New research and action agenda on culture, heritage and climate change now available online
“The Global Research and Action Agenda on Culture, Heritage, and Climate Change: Scientific Outcome of the International Co-Sponsored Meeting on Culture, Heritage, and Climate Change”, the result of collaboration between UNESCO and the International Council on Monuments and Sites (ICOMOS), co-sponsored by the Intergovernmental Panel on Climate Change (IPCC), is now available online.
This represents a milestone partnership towards the full integration of culture in international climate action. New UNESCO data has alerted of the accelerated melting of glaciers in World Heritage sites, with glaciers in a third of sites set to disappear by 2050. Only a rapid reduction in CO2 emission levels can protect the exceptional biodiversity that depends on them. The recently launched “World heritage glaciers: sentinels of climate change” report, builds on recent UNESCO findings which underlined the vital role of forests in World Heritage sites in climate change mitigation, absorbing 190 million tons of CO2 from the atmosphere each year.
In recent months and years, we have also seen cultural and natural heritage sites, including many UNESCO World Heritage sites, threatened by wildfires, floods, storms and mass-bleaching events. We have also seen how climate change puts living heritage – oral traditions, performing arts, social practices, festive events and traditional knowledge – at risk. As climate change leads to displacement and forced migration, entire ways of life risk being lost forever.
As the world holds COP27 and celebrates the 50th anniversary of the 1972 World Heritage Convention, this global research and action agenda is particularly timely. Building on its house-wide Strategy for Climate Action and its Declaration of Ethical Principles in relation to Climate Change, as well as its six widely ratified conventions in the field of culture, UNESCO has long been working to safeguard the world’s tangible and intangible cultural heritage from the effects of climate change. This is apparent through both its World Heritage Convention, ratified by 194 States Parties, as well as its 2003 Convention for the Safeguarding of the Intangible Cultural Heritage, ratified by 180 States Parties, both of which advance the role of culture for climate change mitigation and adaptation. UNESCO is currently revising its Policy Document on Climate Action for World Heritage (see here for more details: https://whc.unesco.org/en/climatechange/). UNESCO has gathered evidence for the first time through site level case studies concerning climate change's impact on culture through this World Heritage Canopy platform. The documented knowledge and practices inherent in World Heritage sites, transmitted by local communities, and evidenced by their spatial forms and management of local resources across different world regions show clearly the importance of traditional and indigenous knowledge and practices as a resource for Climate Action.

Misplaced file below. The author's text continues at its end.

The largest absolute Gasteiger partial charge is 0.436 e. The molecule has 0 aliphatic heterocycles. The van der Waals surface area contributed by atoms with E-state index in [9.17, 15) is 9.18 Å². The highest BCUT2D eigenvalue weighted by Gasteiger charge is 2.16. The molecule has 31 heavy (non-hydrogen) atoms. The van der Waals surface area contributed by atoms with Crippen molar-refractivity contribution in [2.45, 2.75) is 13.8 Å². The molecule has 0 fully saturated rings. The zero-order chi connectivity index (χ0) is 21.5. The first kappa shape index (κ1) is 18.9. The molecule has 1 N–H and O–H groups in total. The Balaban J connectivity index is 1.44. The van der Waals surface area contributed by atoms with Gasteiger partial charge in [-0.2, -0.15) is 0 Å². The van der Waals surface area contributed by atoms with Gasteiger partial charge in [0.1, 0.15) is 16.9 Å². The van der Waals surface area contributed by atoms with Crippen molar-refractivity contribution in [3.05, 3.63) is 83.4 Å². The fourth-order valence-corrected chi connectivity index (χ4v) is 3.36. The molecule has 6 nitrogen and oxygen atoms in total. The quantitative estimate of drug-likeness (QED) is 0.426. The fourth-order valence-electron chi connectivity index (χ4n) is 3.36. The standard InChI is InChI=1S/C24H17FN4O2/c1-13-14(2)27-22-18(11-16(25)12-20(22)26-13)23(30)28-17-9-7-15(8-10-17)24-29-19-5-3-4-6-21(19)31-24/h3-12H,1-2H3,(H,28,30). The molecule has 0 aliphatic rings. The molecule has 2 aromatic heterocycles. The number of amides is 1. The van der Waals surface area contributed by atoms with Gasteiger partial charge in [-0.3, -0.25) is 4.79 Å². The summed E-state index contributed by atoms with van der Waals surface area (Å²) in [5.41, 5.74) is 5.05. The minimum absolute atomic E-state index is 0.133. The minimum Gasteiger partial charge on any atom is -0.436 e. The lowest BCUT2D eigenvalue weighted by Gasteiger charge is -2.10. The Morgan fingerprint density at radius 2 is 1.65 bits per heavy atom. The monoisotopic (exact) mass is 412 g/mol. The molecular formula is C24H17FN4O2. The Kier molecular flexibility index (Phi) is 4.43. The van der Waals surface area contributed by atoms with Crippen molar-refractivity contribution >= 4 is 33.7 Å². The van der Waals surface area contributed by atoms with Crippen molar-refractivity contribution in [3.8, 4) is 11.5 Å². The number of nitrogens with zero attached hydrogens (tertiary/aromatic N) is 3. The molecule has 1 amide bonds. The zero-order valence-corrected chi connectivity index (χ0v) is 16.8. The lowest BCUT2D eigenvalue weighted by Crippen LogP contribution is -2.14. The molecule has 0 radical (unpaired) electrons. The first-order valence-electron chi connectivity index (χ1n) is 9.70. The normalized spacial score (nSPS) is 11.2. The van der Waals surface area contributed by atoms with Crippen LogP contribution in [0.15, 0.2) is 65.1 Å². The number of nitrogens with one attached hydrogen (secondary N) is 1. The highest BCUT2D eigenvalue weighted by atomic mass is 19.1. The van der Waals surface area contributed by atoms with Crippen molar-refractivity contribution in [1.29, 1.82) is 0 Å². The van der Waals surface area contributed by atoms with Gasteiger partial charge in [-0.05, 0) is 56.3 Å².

A number of key messages emerged from the Scientific Outcome of the International Co-Sponsored Meeting on Culture, Heritage, and Climate Change, including the following closely related to UNESCO’s mission:
- Holistic and inclusive approaches can help address the impact of climate change on culture and heritage and unlock their potential to leverage culture’s contribution for a climate-resilient future. Scientists and researchers must collaborate proactively with indigenous peoples and local communities, acknowledging the value of traditional research practices and indigenous knowledge systems.
- Culture can create opportunities to increase climate change mitigation and foster green transformation. Natural heritage - forests, soils, rangelands and coastal aquatic systems - provide critical carbon sinks, while adaptive reuse of heritage buildings reduces carbon emissions.
- Diverse knowledge systems and social inclusion play key roles in climate adaptation and resilience. Living and tangible heritage, as well as cultural landscapes, provide valuable information on community hazard response and facilitate future adaptation.
- Investing in and supporting culture professionals and artists can promote effective communication on climate issues. Incorporating climate storytelling and narrative into heritage site interpretation can inspire climate action and underscore urgency.
- Historic places, knowledge and intangible cultural practices transmitted through generations offer lessons of resilience in the face of climate change. All knowledge systems have different means and ways in which they observe, interpret, understand and respond to climate change; context-based approaches are therefore fundamental.
This global research and action agenda is fully aligned with the outcomes of the UNESCO World Conference on Cultural Policies and Sustainable Development – MONDIACULT 2022, which resulted in the adoption of a Declaration by 150 countries that stresses the importance of integrating cultural heritage and creativity into international discussions on climate change. The Declaration encourages UNESCO to develop operational guidelines on the subject, in the framework of the UNESCO conventions and recommendations in the field of culture, and in synergy with relevant international organizations, frameworks and mechanisms, such as the United Nations Framework Convention on Climate Change (UNFCCC), the Convention on Biological Diversity (CBD), the World Meteorological Organisation (WMO), the United Nations Agriculture Organisation (FAO), the United Nations Environment Programme (UNEP), the Intergovernmental Panel on Climate Change (IPCC), as well as the Flexible Mechanism for addressing the impacts of climate change on cultural and natural heritage (2020), with the aim of assisting Member States in the development of their policies and strategies to address extreme climate impacts affecting the entire cultural sector.